Background: Patients with primary brain tumors are reported to have an elevated level of distress prevalence, due to the functional sequelae and the unfavorable prognosis, but the estimated prevalence of this disorder varies among studies. The Distress Thermometer (DT) is widely used distress screening tools to identify patients suffering from elevated psychosocial distress. The objective of this meta-analysis is to get a summarized estimate of distress prevalence in adult primary brain tumor patients screened by the DT instrument to identify distress in brain tumor patients. Method: We searched studies published in PubMed, PsycINFO, and Cochrane library through August 2017 and checked related reviews and meta-analyses for eligible studies. Studies were eligible if they were published in the peer-reviewed literature and evaluated distress level by Distress Thermometer. The prevalence of distress symptoms in patients with the intracranial tumor was estimated by study-level characteristics using stratified meta-analysis. The prevalence of distress level or symptoms during the follow-up examination at different time points was detected by secondary analysis of the longitudinal studies included. Results: Twelve studies including a total of 2145 brain tumor patients were included in this analysis. Eight used a cross-sectional design and four were longitudinal. The pooled prevalence of distress was 38.2% (95% confidence interval (CI) 28.7%-47.7%) for the overall sample. The pooled prevalence of distress DT ≥4 was 41.1% (642/1686, 95% CI 28.6%-53.5%) and the pooled prevalence of distress by DT ≥6 was 29.7% (137/459, 95% CI 19.5%-39.9%). The distress symptom did not decrease in follow-up studies (Relative Increase Ratio:1.02, 95% CI, (0.78, 1.35)). A huge heterogeneity in different studies was detected, and different screening scales were not compared. Conclusion: The high prevalence of distress becomes an enormous challenge for primary brain tumor patients. Routine screening and evaluation of distress in brain tumor patients may assist medical workers to develop proper interventions, which may lead to better quality of life and oncology management.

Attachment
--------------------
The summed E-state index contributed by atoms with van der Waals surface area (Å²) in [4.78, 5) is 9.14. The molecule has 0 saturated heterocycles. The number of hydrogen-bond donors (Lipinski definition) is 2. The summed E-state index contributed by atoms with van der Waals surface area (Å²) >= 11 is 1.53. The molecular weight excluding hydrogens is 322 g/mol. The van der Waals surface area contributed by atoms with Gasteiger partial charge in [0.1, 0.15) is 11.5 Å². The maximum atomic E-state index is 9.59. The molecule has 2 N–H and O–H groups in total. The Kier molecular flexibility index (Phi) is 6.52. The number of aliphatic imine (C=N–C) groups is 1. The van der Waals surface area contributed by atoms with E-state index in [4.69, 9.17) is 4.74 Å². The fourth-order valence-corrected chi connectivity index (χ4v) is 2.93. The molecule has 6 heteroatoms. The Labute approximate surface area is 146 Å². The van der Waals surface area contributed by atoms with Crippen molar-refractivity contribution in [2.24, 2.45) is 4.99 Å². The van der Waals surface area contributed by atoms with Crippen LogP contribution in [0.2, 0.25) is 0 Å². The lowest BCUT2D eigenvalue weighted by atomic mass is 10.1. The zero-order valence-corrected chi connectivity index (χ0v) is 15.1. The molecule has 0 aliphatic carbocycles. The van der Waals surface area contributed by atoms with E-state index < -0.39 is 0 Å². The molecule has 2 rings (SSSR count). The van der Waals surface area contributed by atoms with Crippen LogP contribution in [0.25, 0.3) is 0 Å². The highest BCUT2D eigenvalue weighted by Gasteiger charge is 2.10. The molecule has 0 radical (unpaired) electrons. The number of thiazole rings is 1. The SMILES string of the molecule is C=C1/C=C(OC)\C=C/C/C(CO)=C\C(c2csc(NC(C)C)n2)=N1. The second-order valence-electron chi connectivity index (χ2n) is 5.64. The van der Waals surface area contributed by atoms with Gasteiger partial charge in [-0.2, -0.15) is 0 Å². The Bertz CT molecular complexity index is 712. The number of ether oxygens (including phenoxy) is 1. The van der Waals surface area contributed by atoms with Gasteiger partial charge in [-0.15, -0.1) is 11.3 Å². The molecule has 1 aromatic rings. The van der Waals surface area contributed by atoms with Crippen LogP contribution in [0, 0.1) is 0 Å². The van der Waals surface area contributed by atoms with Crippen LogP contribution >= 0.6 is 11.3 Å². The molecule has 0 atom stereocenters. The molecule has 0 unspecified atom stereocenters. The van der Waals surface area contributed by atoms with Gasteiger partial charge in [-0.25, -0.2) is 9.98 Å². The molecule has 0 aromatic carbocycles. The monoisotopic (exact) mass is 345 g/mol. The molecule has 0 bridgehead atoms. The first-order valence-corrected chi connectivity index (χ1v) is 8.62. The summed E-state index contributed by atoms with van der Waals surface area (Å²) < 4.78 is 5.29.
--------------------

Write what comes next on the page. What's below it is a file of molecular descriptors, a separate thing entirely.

Liu, F., Huang, J., Zhang, L., Fan, F., Chen, J., Xia, K., & Liu, Z. (2018). Screening for distress in patients with primary brain tumor using distress thermometer: A systematic review and meta-analysis. BMC Cancer, 18(1). https://doi.org/10.1186/s12885-018-3990-9